Today for Mom-Monday, I wanted to share a great article by my friend Elizabeth Pantley, author of the No-Cry series of parenting books. For those of you who have kids who have experienced separation anxiety (and we all have at one point, right?), I know this article will be a big help!
Separation Anxiety – At Home and Out of Sight
Do you find it impossible to take a shower, work at your desk or even use the bathroom without your little one tagging along, or crying if you leave the room without him? This aspect of separation anxiety is very common. The good news is that all children eventually outgrow this phase, but you can move things along by using some of the following ideas.
Play the door game
You can practice safe separation by playing a game. Start by making animal noises. Have your child guess the animal, if pre-verbal encourage him to echo you. Once he has the gist of the game, sit him on the floor near a door and hide behind it. Play the game and pop out with each sound. Then play again with the door closed. Once this becomes familiar can make a few noises if you’re in another room. Not only will he have fun, it will show him that you can be in the room with the door closed and everything is just fine.
Have practice sessions
Rather than wait until you must be separated from your child, set up short practice sessions throughout the day. Allow another person to engage your baby in playtime. Then slowly back up and sit a few feet away – smiling but unengaged. After a few minutes get up and leave the room for a minute or two, coming back before your child gets upset, and making a happy entrance, “Looks like you two are having fun!” Slowly build up the time to five minutes, fifteen minutes and so on. A few practice sessions each day will help your child deal with longer necessary separations.
Get your child occupied in play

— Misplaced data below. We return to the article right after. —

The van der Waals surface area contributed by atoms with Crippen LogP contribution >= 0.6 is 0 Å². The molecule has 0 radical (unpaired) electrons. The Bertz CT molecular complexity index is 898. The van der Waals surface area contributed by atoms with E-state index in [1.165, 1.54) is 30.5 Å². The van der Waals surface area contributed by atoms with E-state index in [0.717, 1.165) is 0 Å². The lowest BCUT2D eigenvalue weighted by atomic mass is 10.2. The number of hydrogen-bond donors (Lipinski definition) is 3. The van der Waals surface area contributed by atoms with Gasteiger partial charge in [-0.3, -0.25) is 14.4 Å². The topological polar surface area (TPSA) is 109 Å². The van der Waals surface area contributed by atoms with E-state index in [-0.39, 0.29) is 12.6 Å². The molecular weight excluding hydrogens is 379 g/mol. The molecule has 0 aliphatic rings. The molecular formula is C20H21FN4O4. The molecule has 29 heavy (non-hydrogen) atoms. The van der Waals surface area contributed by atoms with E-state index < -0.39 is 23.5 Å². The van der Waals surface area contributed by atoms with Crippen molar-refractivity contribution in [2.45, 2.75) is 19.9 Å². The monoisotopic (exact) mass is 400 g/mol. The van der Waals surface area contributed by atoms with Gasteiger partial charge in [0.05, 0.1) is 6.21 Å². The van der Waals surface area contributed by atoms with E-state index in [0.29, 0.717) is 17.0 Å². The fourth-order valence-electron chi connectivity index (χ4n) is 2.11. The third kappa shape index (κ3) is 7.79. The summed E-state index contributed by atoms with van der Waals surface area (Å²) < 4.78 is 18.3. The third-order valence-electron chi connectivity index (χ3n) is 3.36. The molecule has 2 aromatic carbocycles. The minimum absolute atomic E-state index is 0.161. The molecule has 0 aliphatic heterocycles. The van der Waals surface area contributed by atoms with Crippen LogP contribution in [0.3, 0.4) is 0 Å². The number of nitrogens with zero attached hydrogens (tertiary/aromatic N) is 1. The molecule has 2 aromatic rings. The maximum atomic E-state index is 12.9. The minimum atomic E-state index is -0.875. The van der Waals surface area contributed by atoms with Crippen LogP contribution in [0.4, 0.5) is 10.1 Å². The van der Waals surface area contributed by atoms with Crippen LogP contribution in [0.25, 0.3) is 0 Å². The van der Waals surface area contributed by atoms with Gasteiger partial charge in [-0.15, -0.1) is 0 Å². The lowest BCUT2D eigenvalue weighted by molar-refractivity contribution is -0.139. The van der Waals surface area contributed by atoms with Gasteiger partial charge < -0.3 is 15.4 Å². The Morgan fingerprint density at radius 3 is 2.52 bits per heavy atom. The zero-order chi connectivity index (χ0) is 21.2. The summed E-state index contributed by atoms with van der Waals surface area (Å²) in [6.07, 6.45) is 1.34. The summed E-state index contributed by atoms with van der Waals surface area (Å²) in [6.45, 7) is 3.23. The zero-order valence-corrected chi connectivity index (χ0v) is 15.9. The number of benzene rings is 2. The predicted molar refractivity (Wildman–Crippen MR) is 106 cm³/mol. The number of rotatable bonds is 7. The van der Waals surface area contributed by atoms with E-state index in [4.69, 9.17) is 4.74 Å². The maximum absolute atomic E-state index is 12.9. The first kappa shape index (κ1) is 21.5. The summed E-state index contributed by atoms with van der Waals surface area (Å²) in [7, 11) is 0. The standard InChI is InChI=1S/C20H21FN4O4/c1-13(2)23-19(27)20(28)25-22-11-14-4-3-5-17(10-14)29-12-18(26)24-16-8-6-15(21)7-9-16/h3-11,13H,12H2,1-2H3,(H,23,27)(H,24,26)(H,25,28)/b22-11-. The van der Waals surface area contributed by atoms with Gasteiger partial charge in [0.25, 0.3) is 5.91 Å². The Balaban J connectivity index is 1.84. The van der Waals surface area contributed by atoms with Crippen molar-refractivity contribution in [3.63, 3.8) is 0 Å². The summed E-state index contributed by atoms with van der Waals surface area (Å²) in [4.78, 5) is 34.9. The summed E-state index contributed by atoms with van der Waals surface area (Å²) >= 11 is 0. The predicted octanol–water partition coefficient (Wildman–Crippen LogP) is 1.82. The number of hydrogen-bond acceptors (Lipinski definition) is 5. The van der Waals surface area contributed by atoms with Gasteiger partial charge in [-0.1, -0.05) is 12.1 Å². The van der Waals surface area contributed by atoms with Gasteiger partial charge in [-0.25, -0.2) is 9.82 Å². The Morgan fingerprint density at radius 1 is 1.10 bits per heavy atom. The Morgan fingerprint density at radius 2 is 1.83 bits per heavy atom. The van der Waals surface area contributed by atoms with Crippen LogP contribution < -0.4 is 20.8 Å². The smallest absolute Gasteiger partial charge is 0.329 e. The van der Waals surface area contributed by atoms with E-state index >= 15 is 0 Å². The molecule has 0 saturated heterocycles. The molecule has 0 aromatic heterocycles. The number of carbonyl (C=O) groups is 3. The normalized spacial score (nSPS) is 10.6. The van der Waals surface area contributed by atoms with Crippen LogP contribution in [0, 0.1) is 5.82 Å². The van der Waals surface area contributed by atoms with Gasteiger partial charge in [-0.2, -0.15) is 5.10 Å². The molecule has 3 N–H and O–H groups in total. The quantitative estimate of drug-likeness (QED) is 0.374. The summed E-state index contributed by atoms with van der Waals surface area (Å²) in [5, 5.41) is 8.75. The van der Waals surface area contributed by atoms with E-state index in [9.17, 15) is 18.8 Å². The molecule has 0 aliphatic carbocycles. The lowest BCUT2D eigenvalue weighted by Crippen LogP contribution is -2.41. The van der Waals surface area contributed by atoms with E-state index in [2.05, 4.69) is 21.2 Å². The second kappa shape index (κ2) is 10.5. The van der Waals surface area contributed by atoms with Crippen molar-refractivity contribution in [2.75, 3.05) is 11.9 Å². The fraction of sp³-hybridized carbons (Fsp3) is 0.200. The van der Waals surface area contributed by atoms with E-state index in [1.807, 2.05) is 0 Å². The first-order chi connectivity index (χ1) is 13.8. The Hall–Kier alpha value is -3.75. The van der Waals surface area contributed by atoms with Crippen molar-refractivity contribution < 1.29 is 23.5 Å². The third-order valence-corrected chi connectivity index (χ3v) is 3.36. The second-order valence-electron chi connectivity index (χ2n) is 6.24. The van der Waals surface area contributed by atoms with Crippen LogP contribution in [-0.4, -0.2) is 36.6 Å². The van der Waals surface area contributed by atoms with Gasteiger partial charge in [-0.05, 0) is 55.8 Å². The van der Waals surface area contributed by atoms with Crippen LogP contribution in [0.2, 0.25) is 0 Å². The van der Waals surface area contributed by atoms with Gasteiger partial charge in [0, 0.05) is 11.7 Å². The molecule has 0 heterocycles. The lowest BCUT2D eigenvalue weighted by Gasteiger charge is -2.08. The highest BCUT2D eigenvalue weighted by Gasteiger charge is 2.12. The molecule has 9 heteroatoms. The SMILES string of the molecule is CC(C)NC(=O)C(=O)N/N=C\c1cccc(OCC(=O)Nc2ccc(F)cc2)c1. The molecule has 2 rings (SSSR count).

Before you leave the room get your child involved in an activity, then have another adult take over while you step back. A great activity is looking out the window at the trees, neighborhood or wildlife, as your child’s focus will be outside and away from you. Once they are engaged, you can make your exit and allow the two of them to continue playing.
Allow your baby independent time
Throughout the day encourage your baby’s independent play. Often babies are so endearing to us that we don’t realize that there are times we can and should encourage a bit of independence – it’s good for your baby to learn that she can entertain herself. Begin to notice when your little one is happily occupied with a toy without your direct involvement. When you see this, step away from her. These solo-play sessions will pay off when you take that one step further and she can’t see you in another room.
Create a special box of toys
Decorate a cardboard box, or purchase a small colorful box with a lid. Fill it with an assortment of new and interesting toys. Pull out this surprise box of toys only when you need to separate at these times, such as when you are working in your home office or showering. When you are done close up the box and put it away for next time. Rotate the items in the box so that it always contains something new and interesting. Make it an exciting part of your routine and soon your child will be looking forward to it.
Allow others to have more time with your child
Very often a child becomes particularly needy with one parent above all other human beings. This is often because that is the person who tends to his basic needs nearly all of the time. If this is the case, that one person becomes a security object, so it’s unfair to be the daily constant in his life and then ask him to separate from you happily when you need him to. If you find that nearly all of your child’s waking hours are spent with you, try to find ways to have your spouse, partner, babysitter or grandparent spend more time alone with your child. Experience will build security and your child will come to know that other people are also capable of meeting his emotional and physical needs.
–Excerpted from The No-Cry Separation Anxiety Solution by Elizabeth Pantley (McGraw-Hill). For more information and excerpts: http://www.pantley.com/elizabeth/
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